Human Rights Commission Opens Investigation Into Bullying That Led to Student's Death
dpera - Justice in Mexico Project
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June 8, 2014
A student protests outside of Escuela Secundaria No. 7 in Ciudad Victoria, Tamaulipas, calling for those responsible for the death of her classmate, Alejandro Méndez Ramírez, to be held accountable. (Héctor González Antonio/Excélsior)
Mexico’s National Human Rights Commission (Comisión Nacional de los Derechos Humanos, CNDH) opened an investigation into bullying and violence among adolescents in schools after the recent death of a young student in Ciudad Victoria, Tamaulipas. Alejandro Méndez Ramírez (12) was hospitalized on May 14 after a “game” in which students were forcefully throwing each other to the floor resulted in Méndez Ramírez sustaining serious head injuries. Méndez Ramírez died on May 21 in the hospital.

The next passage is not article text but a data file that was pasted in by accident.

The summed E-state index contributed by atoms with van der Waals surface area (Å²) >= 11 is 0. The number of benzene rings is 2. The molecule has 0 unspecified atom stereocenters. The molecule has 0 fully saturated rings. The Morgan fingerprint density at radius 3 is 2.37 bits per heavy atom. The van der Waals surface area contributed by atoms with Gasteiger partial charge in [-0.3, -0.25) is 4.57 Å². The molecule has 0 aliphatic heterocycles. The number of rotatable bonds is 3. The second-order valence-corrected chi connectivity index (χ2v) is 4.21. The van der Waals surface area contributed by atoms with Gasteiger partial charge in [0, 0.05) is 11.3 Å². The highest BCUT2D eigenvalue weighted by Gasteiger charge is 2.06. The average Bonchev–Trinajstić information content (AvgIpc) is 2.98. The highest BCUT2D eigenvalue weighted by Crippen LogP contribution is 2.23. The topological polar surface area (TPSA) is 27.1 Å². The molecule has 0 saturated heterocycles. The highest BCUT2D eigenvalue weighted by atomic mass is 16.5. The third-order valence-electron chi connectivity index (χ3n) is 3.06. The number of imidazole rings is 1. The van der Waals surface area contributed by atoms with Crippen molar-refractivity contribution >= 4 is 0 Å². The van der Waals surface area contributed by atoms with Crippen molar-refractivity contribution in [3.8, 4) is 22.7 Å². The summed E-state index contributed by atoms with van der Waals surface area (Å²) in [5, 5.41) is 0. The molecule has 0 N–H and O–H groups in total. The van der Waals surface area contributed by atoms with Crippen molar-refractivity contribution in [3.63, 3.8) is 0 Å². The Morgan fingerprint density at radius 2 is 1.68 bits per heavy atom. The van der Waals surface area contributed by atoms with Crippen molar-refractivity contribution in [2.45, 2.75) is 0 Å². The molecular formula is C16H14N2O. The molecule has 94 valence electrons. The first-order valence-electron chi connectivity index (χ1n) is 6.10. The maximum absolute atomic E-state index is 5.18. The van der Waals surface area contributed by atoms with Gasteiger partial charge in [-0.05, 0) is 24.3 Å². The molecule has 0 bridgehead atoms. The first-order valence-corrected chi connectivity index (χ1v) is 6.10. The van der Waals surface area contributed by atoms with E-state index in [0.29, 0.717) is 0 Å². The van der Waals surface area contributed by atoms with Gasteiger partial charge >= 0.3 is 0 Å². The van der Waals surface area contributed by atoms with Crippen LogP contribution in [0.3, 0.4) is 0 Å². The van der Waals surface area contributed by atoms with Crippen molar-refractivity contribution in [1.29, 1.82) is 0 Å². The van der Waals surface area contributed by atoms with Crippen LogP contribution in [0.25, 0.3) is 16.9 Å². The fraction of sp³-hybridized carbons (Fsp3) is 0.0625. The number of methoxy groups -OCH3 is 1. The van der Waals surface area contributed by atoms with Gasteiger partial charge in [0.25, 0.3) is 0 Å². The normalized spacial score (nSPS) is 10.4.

The CNDH is opening an investigation because the punches sustained by Méndez Ramírez at school, Escuela Secundaria Número 7, that were provoked by the aggression of classmates were ignored and unanswered by the teacher and the deputy director on duty, both of whom have since been suspended by the Tamaulipas Secretary of Education (Secretaría de Educación Pública de Tamaulipas, SEP) while investigations into the matter are underway. This is not the only case that has fueled the CNDH response; rather, violence in Mexican schools has increased by 10% since 2011. During 2013, the CNDH issued seven recommendations to the federal Secretary of Public Education, all of which involved cases where students were victims of negligence, aggression, or violence by their teachers. Speaking on the gravity of the issue, particularly in the U.S.-Mexico Border States where bullying and violence in schools seems to be the biggest problem, one teacher from Sonora commented that the affected areas suffer from “a devastated social fabric. The kids don’t bully; they openly attack each other. They steal from each other, at recess taking food or drinks, fighting or arguing.” As quoted in a Mexico Voices’ translation, he continued, “it can’t be called bullying, it’s violence."
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